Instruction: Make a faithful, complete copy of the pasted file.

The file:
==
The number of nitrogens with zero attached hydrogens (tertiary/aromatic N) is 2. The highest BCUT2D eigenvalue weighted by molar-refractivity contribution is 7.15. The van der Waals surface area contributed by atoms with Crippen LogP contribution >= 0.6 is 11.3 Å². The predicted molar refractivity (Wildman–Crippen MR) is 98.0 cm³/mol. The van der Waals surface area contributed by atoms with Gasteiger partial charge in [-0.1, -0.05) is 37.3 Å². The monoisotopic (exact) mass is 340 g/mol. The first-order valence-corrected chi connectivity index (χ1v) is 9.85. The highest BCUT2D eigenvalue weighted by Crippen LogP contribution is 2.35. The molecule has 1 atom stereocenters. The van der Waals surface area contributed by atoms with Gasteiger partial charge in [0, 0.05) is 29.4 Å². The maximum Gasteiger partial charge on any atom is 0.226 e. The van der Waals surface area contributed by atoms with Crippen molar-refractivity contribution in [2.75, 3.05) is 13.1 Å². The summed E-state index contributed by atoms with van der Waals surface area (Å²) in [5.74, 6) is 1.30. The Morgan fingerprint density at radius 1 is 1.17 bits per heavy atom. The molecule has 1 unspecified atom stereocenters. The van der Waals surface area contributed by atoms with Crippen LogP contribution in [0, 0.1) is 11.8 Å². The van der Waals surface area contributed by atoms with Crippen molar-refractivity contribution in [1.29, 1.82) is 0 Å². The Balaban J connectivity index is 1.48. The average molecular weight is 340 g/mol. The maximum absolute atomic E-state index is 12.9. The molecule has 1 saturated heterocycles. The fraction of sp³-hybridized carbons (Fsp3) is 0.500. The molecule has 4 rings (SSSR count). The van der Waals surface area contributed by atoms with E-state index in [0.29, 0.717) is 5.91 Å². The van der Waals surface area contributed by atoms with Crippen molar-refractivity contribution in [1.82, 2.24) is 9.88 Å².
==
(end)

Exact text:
The number of nitrogens with zero attached hydrogens (tertiary/aromatic N) is 2. The highest BCUT2D eigenvalue weighted by molar-refractivity contribution is 7.15. The van der Waals surface area contributed by atoms with Crippen LogP contribution >= 0.6 is 11.3 Å². The predicted molar refractivity (Wildman–Crippen MR) is 98.0 cm³/mol. The van der Waals surface area contributed by atoms with Gasteiger partial charge in [-0.1, -0.05) is 37.3 Å². The monoisotopic (exact) mass is 340 g/mol. The first-order valence-corrected chi connectivity index (χ1v) is 9.85. The highest BCUT2D eigenvalue weighted by Crippen LogP contribution is 2.35. The molecule has 1 atom stereocenters. The van der Waals surface area contributed by atoms with Gasteiger partial charge in [0, 0.05) is 29.4 Å². The maximum Gasteiger partial charge on any atom is 0.226 e. The van der Waals surface area contributed by atoms with Crippen molar-refractivity contribution in [2.75, 3.05) is 13.1 Å². The summed E-state index contributed by atoms with van der Waals surface area (Å²) in [5.74, 6) is 1.30. The Morgan fingerprint density at radius 1 is 1.17 bits per heavy atom. The molecule has 1 unspecified atom stereocenters. The van der Waals surface area contributed by atoms with Crippen LogP contribution in [0, 0.1) is 11.8 Å². The van der Waals surface area contributed by atoms with Crippen molar-refractivity contribution in [1.29, 1.82) is 0 Å². The Balaban J connectivity index is 1.48. The average molecular weight is 340 g/mol. The maximum absolute atomic E-state index is 12.9. The molecule has 1 saturated heterocycles. The fraction of sp³-hybridized carbons (Fsp3) is 0.500. The molecule has 4 rings (SSSR count). The van der Waals surface area contributed by atoms with E-state index in [0.29, 0.717) is 5.91 Å². The van der Waals surface area contributed by atoms with Crippen molar-refractivity contribution in [1.82, 2.24) is 9.88 Å².